Welcome message!

Blog-Horti-veg

Blog

Why don’t Indian Farmers Grow More fruits and vegetables?

In India, rice and wheat comprise 70 percent of agricultural produce by area, but less than 25 percent by value. In other words, wheat and rice are low value crops to grow compared to other options. Yet, the land area dedicated to wheat and rice has not seen a significant decrease in the last decade.



Government data shows that the consumption of wheat and rice has been declining around 1-2 percent in both urban and rural India, while the demand for fruits and vegetables has been rising by 2-3 percent annually. This again begs the question: Why aren’t farmers shifting to growing more fruits and vegetables?


Furthermore, detailed studies across the country have also shown that while farmers just about break ev en (gross return compared to gross costs) on cultivating wheat and rice, growing fruits and vegetables is a profitable undertaking (gross returns are on average double the costs). Besides fruits and vegetables, there are also other crops that generate a higher income than wheat and rice. Having gone through these reports and data, I have been wondering why, despite all this, do farmers choose to grow mostly and rice?


In other words, if Indian consumers are demanding more fruits and vegetables, and these crops are more lucrative anyway, why do Indian farmers keep growing more and more wheat and rice?. Are farmers completely unaware of the difference in returns? Or, is it that despite knowing the disadvantages they choose to grow wheat and rice?


The first possibility seems rather difficult to believe. While I am sure farmers have not created a detailed profit and loss statement for growing wheat versus okra, it is unlikely that farmers are completely ignorant. They probably do have a rough idea of probable market prices, input costs and likely profits.


So what is it about fruit and vegetables that keeps farmers from growing them?.

 
  • Minimum support price: Wheat and rice come with a government minimum support price, and fruits and vegetables don’t. Farmers find it reassuring to know that MSP exists and may influence open market prices and/or demand for their produce.
  • Risk of crop failure: Pulses, fruits and vegetables are more vulnerable to adverse weather, leading to higher risk of failure. Rather than pay for crop insurance (where it is available), farmers prefer to simply avoid these crops.
  • Care and effort required in cultivation: Wheat and rice require less care and effort to grow than vegetables. Higher care for crops means reduced availability of farmers for alternate income-generating activities, whether crafts or wage labour.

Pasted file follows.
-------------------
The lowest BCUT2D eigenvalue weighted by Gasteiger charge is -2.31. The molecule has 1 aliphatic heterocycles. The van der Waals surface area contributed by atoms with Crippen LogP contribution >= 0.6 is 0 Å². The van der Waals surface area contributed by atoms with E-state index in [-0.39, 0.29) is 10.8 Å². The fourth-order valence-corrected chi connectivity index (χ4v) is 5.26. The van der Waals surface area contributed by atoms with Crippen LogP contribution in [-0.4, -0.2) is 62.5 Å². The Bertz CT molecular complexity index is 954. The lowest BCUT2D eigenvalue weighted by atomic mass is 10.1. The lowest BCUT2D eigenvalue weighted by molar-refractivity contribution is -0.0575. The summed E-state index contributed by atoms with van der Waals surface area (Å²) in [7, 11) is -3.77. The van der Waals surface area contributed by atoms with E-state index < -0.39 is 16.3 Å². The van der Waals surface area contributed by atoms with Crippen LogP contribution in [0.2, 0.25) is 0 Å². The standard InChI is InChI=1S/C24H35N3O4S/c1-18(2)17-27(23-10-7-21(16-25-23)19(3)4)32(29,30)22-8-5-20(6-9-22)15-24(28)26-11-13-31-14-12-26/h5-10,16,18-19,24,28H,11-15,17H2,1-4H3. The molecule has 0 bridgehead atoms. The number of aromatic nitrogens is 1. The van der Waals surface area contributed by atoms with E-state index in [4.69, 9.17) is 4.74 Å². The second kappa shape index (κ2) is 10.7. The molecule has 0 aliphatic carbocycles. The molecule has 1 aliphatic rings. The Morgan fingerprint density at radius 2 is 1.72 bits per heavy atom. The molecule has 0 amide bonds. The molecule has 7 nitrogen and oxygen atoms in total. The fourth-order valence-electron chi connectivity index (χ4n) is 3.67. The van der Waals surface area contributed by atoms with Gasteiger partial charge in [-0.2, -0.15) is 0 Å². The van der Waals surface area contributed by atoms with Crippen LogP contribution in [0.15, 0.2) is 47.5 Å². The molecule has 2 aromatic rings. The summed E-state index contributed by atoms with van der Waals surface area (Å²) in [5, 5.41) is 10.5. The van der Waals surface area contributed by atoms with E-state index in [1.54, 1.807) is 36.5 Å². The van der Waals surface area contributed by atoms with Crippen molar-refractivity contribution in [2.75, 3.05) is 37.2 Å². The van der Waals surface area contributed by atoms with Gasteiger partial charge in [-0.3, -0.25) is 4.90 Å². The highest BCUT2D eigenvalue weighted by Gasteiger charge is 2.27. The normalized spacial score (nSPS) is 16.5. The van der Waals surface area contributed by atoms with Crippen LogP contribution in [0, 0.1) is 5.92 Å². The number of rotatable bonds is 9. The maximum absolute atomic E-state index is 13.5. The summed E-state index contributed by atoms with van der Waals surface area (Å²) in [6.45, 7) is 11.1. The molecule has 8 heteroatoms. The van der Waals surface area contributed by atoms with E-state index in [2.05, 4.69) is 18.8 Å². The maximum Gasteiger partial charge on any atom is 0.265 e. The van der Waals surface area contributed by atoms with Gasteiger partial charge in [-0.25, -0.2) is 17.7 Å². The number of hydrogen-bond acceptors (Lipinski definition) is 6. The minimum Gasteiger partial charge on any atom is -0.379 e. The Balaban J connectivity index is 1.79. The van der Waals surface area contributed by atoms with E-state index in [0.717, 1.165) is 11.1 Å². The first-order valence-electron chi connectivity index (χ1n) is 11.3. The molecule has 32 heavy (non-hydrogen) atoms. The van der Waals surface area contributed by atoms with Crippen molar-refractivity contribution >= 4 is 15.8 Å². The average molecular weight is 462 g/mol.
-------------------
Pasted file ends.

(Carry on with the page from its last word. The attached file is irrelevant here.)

• Need to sell quickly due to lack of storage facilities: India has about 5400 cold storage units, the majority of which are appropriate for potatoes. So farmers don’t really have much of an option to store fruits and vegetables for later. The need to sell immediately means that they are at the mercy of current market prices, unlike grains that can be held on to for a longer time.
  • Price volatility: Fruits and vegetables experience a much higher degree of price volatility than grains. Part of the reason for this is the high level of mismatch between demand and supply of fruits and vegetables. Another reason is the inefficiency of markets in matching supply and demand in different parts of the country. And of course, their inherent perishability and lack of cold-chain is an additional worry.
  • Price realization due to spoilage: Lack of proper storage and transport facilities has yet another impact – spoilage of produce resulting in lower price realization due to poorer quality of produce by the time it reaches markets. For example, I saw cracked coconuts at a sorting-grading facility – damage that could easily have been avoided with proper packing (and better roads).
  • Stored crops as financials assets: As one agri-expert put it, farmers treat grains like fixed deposits, for lack of other ways of saving/keeping money. Repeatedly, farmers told me that they store grains and sell them off as and when the need for cash arises. You simply can’t do that with fruits and vegetables! Even cold storage would extend the life of fresh produce by only so much (unless processed, of course).
  • Dignity of transaction: Recent discussions with farmers revealed another reason for medium to large land-holding farmers not growing vegetables. Typically, vegetables are harvested and sold in smaller quantities at a time. When selling wheat, a large landholder farmer can arrive in the mandi with a truck-load full of wheat and be treated with respect. But if he arrives with a small vehicle of veggies, he will be treated just like small and marginal farmers without much respect and dignity. It is interesting to note how class dynamics plays into decisions about what to grow.

Almost all of the reasons listed above relate to risk – either production risk, logistics risk or market risk. Only two non-risk reasons can be seen in the list besides dignity of transaction: the opportunity cost of choosing crops which require greater care, and use of stored crops as financial assets. In principle, the latter can be addressed with better financial access for small holder farmers.


Typical solutions to risk management are insurance products, but typical crop insurance products cover only a limited subset of these risks. And in any case, insurance subscriptions in India have been much lower than hoped for by policy makers and non-profits alike.

Out of intellectual as well as professional curiosity, I have being digging deeper into this question, with the help of field visits and people working in the agricultural sector. Here are the results from my own observations and discussions with agri-sector professionals and experts.